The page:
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From the Ballardosphere: Why Academics Should Blog

As Simon Sellars of Ballardian wraps up his PhD, he reminds us of the positive nature of academic blogging, and the ways in which engagement in cyberspace can be a rewarding and integral part of intellectual enquiry.

Click to read more ...



The Blizzards - The Reason from Wyld Stallyons on Vimeo.

Alright, this is cool. The tune is a new release from the Irish indie band The Blizzards called "The Reason" (no, not an exercise in meteorology, as far as I can tell). The video, produced by Wyld Stallyons, is a sardonic riot - check out the military urbanism theme at work.

H/t Digital Urban.


Reinvigorating Humanitarian Intervention

Or at least the debate over it. Scott Malcomson, a former advisor to the UN High Commissioner for Human Rights, has a review essay on two new books on humanitarian intervention. Remember that phrase? Speak the words, and they shall become real again; and after the last 8 years of silence, a relief to see more of this in print. Malcomson piece reviews Conor Foley's The Thin Blue Line: How Humanitarianism Went to War (Verso), and Gareth Evans' The Responsibility to Protect: Ending Mass Atrocity Crimes Once and For All (Brookings Institution Press).

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Fine Tuning

We've been fine tuning a few things around the CTlab site recently, basically doing some house cleaning, restacking the shelves, and generally trying to impose a bit of common sense ordering to the architecture and content.

You'll notice a brand new layout (yes, that makes this about the fourth or fifth since we started in Dec 2007), including separate sections for symposia, a support page where CTlab fans and readers, if they're

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Cyber-Porcine Urban Sprawl

Alternate title: On the True Nature of Feral Cities.

Another one for the serious news category, this one from The Economist, which apparently has a sense of humor (or its layout editors are smoking crack, you pick). On the Brussels-London Eurostar, I was thumbing through the 6-12 December issue, when I almost fell out of my seat. On the same two pages, 56 and 57, I found the following three articles, all lined up like daffy ducks in a psychotropic row:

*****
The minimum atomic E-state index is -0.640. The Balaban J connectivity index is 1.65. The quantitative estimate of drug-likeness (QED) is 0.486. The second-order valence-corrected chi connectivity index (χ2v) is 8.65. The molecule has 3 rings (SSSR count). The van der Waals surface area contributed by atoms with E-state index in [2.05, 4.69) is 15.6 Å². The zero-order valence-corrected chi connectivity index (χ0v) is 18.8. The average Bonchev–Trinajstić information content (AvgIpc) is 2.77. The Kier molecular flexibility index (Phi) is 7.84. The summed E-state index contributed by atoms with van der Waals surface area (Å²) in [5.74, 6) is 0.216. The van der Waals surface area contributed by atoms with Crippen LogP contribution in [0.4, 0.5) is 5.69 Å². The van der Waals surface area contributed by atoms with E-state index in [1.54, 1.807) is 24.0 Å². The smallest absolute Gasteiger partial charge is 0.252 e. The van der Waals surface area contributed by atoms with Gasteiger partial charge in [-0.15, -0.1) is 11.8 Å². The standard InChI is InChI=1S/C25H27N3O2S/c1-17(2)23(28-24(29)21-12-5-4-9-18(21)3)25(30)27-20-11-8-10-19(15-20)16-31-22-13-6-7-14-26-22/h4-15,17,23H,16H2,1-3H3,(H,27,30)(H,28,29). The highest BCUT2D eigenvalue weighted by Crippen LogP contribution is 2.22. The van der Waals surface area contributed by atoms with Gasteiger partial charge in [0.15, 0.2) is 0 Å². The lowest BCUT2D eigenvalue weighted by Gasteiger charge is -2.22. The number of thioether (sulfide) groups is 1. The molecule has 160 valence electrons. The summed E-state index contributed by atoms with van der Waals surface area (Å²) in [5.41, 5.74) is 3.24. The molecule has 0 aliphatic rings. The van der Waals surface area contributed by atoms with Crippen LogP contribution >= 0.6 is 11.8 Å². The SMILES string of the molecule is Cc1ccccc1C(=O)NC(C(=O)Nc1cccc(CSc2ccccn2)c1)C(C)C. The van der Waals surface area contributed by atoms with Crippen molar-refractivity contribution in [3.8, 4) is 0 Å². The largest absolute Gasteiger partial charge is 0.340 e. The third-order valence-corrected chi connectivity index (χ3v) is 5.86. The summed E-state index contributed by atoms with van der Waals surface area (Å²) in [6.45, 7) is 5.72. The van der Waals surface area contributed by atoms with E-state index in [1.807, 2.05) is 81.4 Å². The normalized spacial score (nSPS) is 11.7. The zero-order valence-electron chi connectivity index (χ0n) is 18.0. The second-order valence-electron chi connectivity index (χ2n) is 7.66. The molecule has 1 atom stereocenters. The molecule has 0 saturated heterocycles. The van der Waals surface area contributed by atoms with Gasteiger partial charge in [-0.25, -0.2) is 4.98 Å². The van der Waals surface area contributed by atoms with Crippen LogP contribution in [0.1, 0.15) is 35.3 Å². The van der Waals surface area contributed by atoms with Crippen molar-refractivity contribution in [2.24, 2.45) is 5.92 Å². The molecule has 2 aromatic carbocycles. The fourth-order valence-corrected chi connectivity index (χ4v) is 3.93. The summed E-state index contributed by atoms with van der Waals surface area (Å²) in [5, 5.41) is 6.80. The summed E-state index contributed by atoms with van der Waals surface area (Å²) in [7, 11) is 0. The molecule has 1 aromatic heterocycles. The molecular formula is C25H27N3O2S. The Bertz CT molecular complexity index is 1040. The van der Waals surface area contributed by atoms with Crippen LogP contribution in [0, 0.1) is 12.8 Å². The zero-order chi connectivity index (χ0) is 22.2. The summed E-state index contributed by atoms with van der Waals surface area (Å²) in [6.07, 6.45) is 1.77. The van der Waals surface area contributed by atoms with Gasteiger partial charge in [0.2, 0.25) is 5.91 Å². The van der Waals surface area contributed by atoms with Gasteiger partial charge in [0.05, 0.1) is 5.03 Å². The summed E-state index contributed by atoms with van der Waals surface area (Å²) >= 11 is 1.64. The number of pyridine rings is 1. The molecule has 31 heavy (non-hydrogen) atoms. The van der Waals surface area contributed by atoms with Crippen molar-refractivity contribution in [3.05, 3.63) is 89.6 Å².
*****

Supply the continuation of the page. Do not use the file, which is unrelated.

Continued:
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Crysis "Mass Physics Engine"

Crysis Mass Physics HD By ÂLÐÒ•Ó from Ald0o0 on Vimeo.

Gaming. It subverts serious, sober scholarship and makes it hip by tapping into my backbrain with good tunes and wild interactive graphics, bypassing my conscious, professional concerns about ethics in research: I don't want to like it; I just do.

I've been flipping through some of the latest entries at Andrew Hudson-Smith's Digital Urban, and pasting some of the video here at CTlab. The interest, as always, is in the applied spatial research. In this case, the thread is based on the Crysis gaming engine:

The Crysis engine has an inbuilt physics system that supports vehicles, rigid bodies, liquid, rag doll, cloth and soft body effects. The movies in this post provide a glimpse of the physics engine in action, the first clip above demonstrates the 'Lego' modification running in real-time.

Andrew's pulled all sorts of video demos of the system, which are pretty slick, from a Vimeo series. An online tutorial entitled "How to Render High Quality Videos of Destruction" explains it all; catchy digital hellfire and brimstone, that.


The Things I Had To Do Without

Crysis LEGO map from Robert on Vimeo.

Something very insidious about this... yet strangely satisfying. When I was a kid, I had to content myself with being able to make an Uzi (non-functioning) out of Lego. Now, you can destroy entire Lego worlds!

H/T Digital Urban


Why Urban Planning is Cool

Urban Engine - live demo of 3D real-time in action from Urban Circus on Vimeo.

Because its visual models are accompanied by great techno soundtracks. Let that be a lesson for unhip political scientists everywhere.

Open query: what soundtrack would you use for a visual of Sageman's social network analysis of the global salafi jihadist movement?

H/T Digital Urban



Ines and Eyal Weizman have a fascinating new web installation entitled "CELLTEXTS":

The installation is dedicated to prisoners engaged in writing. The work is organized around a collection of hundreds of books and other texts from across the world written under conditions of enforced incarceration. The collection includes the work of writers who have been sent to prison for the contents of their writing, for their political involvement, as well as of prisoners convicted of other crimes who have used the time and seclusion of their incarceration to become writers. Through the collection of texts an archipelago of prison cells emerges. The cells are thus revealed as sites of intellectual production, marking the limit condition of writing. The collection is assembled in recognition that spatial confinement and isolation may induce a process of creative, imaginative, sometimes spiritual, cultural production.

The website is elegant in its austerity and beautifully spare, which is, of course, appropriate to its subject. The index of authors, is impressive; each is represented by an interactive bar in the graphic. Interesting how we forget some of these facts of books we take for granted in our reading of them.


Feedback City

Seedmagazine.com The Seed Salon

While we're entertaining city tropes, this recent interview at Seed Magazine, between Steve Strogatz and Carlo Ratti of MIT's SENSEable City Lab, is worth reading and watching. Urban feedback loops. Feedback city. Negentropolis. Chaoplexic space.

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